So that homeowner is currently paying (and, if this proposal is approved, they would continue to pay) $300 per year (which equates to $25 per month) in property taxes to the district’s sinking fund to pay off bond issues for school improvements.

Why do we need a new pressbox?

posted Jul 16, 2019, 8:32 AM by Granger Meador   [ updated Jan 3, 2020, 12:38 PM ]

The existing pressbox has been perched atop Custer Stadium for 65 years. It is the worst in class 6A in the state, being far too small and outdated to properly serve the number of broadcasters, videographers, and coaches who normally pile into a pressbox in the modern age.

Back when Custer Stadium was being designed in 1954, they planned for a larger pressbox.
1954 Custer Stadium rendering
But instead, a small metal shed was built, with a dangling stairway. Some years ago the area around the stairway was enclosed to boost the shed's capacity.
65-year-old pressbox shed

An example of how we could do better is Ponca City's new $1.4 million pressbox, which has similar features and square footage to what is planned in our 2019 bond issue.
Ponca City pressbox
Bartlesville's Lyon Foundation has graciously stepped forward to reduce the cost of a new pressbox for taxpayers. It will fund $400,000 of the pressbox's estimated cost of $1.2 million.

Updated pressbox rendering
The new pressbox would have an elevator, as now mandated by the Americans with Disabilities Act, which would be configured to also serve the concession stand floor of Custer Stadium to make that easier to load. The new pressbox would have ample areas for broadcasters, videographers, and coaches. Small press restrooms and a small hospitality room would be included.
Floorplan
Track and tennis court improvements funded by the 2016 bond issue have allowed the high school to host tournaments to boost the local economy, and the new facility atop the stadium would allow us to finally host band contests. 

It is past time for us to make this investment in Custer Stadium to provide what modern athletics and performing arts programs demand for a district of our size.

Why do we need an agriculture building?

posted Jul 16, 2019, 8:11 AM by Granger Meador   [ updated Jul 16, 2019, 8:11 AM ]

Almost all 6A districts have agriculture programs, which is not an offering at the vo-tech school. Bartlesville is finally catching up, with over 100 students enrolled in a new vocational agriculture program for grades 8-12 that begins in August 2019. We hope to no longer lose students to other districts which offer such programs. Excited community partners have stepped up to donate a trailer and other support for this new initiative.

The bond would provide an agriculture classroom/shop building at the south end of the high school campus, near the indoor practice facility, with room to accommodate a second teacher as the program grows. This would NOT be an animal barn.
Ag Building

What is the cost breakdown of the bond issue?

posted Jul 16, 2019, 8:06 AM by Granger Meador   [ updated Jul 16, 2019, 1:24 PM ]

Pie Chart

 AreaAmount 
 Technology  ≅$4.2 million  24%
 Facility Projects $3.7 million 21% 
Maintenance $3.3 million 19% 
Curriculum ≅$3.1 million 17% 
Transportation 
(must be voted on separately
 from the other areas) 
≅$1.9 million 10% 
Safety & Security Upgrades $900,000 5% 
Activities $460,000 3% 
Site Needs & Printing Hardware $410,000 2% 

Shown in the chart and table are broad categorizations of the projects across the two bond issues on the ballot. Precise dollar amounts in ballot-language categories are in the state-mandated Bond Transparency Act notice.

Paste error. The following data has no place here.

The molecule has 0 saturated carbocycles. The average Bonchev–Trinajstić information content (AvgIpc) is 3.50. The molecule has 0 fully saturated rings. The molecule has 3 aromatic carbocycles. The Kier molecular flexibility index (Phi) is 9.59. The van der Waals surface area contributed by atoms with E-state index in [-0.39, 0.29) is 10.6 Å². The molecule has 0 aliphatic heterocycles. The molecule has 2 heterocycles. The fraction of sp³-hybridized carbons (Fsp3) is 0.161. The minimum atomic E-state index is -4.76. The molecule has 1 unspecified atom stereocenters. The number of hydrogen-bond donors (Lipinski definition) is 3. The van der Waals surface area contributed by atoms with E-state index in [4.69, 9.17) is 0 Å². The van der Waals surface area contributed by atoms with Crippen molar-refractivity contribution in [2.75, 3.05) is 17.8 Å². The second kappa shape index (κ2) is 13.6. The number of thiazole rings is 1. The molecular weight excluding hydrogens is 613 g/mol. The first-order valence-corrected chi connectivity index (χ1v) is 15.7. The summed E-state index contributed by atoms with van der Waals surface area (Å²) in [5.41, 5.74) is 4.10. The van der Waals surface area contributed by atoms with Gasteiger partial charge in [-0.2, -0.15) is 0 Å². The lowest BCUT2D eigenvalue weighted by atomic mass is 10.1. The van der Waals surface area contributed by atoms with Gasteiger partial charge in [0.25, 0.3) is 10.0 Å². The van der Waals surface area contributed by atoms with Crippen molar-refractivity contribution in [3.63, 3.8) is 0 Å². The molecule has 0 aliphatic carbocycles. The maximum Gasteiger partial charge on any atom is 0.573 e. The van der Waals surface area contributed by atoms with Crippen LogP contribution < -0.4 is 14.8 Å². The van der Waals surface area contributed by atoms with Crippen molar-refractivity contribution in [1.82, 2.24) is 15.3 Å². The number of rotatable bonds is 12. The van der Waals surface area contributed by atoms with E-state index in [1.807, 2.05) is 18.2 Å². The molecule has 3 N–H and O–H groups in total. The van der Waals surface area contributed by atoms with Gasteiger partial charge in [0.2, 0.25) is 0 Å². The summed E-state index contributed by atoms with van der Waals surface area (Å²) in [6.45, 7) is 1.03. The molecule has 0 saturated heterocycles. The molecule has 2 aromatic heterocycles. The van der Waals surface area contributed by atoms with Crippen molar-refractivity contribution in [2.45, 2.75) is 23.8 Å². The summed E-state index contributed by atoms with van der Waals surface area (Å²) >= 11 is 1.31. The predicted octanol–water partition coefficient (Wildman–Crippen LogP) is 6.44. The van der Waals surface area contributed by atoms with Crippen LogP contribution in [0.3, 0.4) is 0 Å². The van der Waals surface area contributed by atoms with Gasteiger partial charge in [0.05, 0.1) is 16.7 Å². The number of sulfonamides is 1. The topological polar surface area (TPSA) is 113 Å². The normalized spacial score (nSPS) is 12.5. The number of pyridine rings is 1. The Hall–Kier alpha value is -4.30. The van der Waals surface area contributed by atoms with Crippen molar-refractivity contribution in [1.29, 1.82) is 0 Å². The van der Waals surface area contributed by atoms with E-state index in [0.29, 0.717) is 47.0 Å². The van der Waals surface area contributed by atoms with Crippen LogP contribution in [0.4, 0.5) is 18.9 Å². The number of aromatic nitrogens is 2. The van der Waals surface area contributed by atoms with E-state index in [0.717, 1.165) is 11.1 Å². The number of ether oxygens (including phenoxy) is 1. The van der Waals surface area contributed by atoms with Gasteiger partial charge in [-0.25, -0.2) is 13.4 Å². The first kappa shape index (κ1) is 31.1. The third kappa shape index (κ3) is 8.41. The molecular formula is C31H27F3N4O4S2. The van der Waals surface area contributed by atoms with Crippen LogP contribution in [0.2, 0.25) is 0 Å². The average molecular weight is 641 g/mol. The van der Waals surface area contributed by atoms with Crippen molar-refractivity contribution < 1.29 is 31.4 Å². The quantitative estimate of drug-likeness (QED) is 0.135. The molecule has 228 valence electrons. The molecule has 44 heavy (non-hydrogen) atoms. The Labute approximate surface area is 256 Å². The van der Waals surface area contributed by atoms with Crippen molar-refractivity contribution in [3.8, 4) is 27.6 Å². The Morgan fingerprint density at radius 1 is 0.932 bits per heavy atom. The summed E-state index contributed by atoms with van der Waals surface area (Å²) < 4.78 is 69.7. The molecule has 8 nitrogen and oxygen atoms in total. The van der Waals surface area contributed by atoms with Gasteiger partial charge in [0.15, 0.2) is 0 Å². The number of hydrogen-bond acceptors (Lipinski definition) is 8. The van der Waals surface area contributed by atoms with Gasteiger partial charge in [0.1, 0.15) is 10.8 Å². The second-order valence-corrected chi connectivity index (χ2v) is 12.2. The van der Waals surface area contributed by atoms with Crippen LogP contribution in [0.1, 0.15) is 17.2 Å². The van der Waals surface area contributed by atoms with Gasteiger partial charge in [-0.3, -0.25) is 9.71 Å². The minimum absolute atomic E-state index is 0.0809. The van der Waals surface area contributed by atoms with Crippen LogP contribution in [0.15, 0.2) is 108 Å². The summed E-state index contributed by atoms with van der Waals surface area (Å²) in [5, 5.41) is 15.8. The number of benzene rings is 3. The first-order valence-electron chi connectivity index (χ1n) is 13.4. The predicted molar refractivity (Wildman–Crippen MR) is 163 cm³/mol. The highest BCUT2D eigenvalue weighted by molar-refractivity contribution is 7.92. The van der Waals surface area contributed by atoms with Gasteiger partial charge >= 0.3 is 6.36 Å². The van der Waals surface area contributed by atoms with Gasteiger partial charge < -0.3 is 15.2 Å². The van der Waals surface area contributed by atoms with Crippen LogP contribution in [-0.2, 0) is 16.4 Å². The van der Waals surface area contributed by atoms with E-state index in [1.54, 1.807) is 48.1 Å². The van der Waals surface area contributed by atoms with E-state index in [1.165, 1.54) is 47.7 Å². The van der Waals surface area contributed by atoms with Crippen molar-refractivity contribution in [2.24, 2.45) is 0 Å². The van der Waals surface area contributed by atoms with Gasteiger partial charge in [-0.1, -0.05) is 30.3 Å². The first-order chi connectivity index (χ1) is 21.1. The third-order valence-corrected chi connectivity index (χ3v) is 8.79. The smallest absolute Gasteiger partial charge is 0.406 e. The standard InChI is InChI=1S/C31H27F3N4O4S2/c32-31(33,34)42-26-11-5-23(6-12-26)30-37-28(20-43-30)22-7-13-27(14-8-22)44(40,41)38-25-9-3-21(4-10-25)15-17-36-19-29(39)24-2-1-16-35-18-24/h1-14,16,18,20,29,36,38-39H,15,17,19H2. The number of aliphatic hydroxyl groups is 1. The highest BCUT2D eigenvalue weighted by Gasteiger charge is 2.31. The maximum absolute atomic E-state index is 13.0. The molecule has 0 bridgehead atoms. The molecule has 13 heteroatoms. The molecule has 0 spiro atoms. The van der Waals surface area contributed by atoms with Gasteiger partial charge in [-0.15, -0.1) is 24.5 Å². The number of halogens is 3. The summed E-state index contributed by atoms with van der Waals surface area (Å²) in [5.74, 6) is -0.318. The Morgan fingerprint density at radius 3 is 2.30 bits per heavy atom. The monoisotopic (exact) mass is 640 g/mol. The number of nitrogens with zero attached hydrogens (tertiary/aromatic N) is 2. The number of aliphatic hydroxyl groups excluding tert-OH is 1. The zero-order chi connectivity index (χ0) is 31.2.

WE DELIVER ON WHAT WE PROMISE
The district will continue to invite a Bond Oversight Committee of concerned citizens to review and inspect what the district accomplishes with each bond issue. Click here for many progress reports from the 2016 bond.

What are key projects in this bond issue?

posted Jul 16, 2019, 7:46 AM by Granger Meador   [ updated Jul 16, 2019, 1:25 PM ]


This bond advances the excellence established by previous bond issues, focusing on familiar areas for which the school district must rely on voter-approved bonds.
  • Technology (23%)
Voters have approved bond funding for the district's technology hardware and software for years. 
  • Chromebooks
    • Established excellence: The 2016 bond funded a Student Computing Initiative to provide modern, inexpensive devices for students. Chromebooks are now supplied for use at school and at home to high school students, and in August middle school students will also receive the devices. These are used for digital assignments and textbooks. Math students have enjoyed tailored video lessons to enhance teachers' classroom instruction and all classes can offer more interactive homework with better feedback.  Chromebook carts are now available in every elementary school so that students no longer have to troop down to scheduled time in a computer lab.Computing Initiative Timeline
    • Advancing excellence: The 2019 bond will maintain the Chromebooks checkout programs in 2021-22 and 2022-23 while refreshing the Chromebook and iPad carts in the elementary schools used for STEM modules, a wide variety of individualized learning services, and more.
  • Electronic Whiteboards
    • Established excellence: Bond issues over a decade ago equipped every elementary classroom with an electronic whiteboard and projector. Those devices have been a revolution for interactive teaching. But the devices are reaching the end of their life spans, with many relying on electronic pens that are no longer manufactured.
ActivPanels
    • Advancing excellence: The 2019 bond will replace all of the elementary school electronic whiteboards with large modern touchscreen monitors. These are brighter than the projector systems, students and teachers don't cast shadows on them, and they respond to fingertips or pens. They will be fully compatible with the countless lessons our teachers have developed with the existing whiteboards.